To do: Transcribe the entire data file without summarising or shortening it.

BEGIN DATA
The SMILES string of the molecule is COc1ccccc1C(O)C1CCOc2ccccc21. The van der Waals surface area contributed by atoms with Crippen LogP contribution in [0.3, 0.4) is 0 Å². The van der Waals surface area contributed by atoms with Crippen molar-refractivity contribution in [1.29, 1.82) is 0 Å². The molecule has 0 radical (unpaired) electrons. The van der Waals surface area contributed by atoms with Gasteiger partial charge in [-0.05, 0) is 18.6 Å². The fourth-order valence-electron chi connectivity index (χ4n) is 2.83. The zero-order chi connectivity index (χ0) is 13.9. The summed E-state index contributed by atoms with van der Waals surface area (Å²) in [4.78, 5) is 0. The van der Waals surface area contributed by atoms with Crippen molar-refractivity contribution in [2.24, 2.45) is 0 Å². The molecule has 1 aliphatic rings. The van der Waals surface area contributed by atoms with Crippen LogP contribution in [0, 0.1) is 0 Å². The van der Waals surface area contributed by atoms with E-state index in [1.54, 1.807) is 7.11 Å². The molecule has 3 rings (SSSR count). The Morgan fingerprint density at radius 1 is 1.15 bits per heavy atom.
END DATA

The SMILES string of the molecule is COc1ccccc1C(O)C1CCOc2ccccc21. The van der Waals surface area contributed by atoms with Crippen LogP contribution in [0.3, 0.4) is 0 Å². The van der Waals surface area contributed by atoms with Crippen molar-refractivity contribution in [1.29, 1.82) is 0 Å². The molecule has 0 radical (unpaired) electrons. The van der Waals surface area contributed by atoms with Gasteiger partial charge in [-0.05, 0) is 18.6 Å². The fourth-order valence-electron chi connectivity index (χ4n) is 2.83. The zero-order chi connectivity index (χ0) is 13.9. The summed E-state index contributed by atoms with van der Waals surface area (Å²) in [4.78, 5) is 0. The van der Waals surface area contributed by atoms with Crippen molar-refractivity contribution in [2.24, 2.45) is 0 Å². The molecule has 1 aliphatic rings. The van der Waals surface area contributed by atoms with Crippen LogP contribution in [0, 0.1) is 0 Å². The van der Waals surface area contributed by atoms with E-state index in [1.54, 1.807) is 7.11 Å². The molecule has 3 rings (SSSR count). The Morgan fingerprint density at radius 1 is 1.15 bits per heavy atom.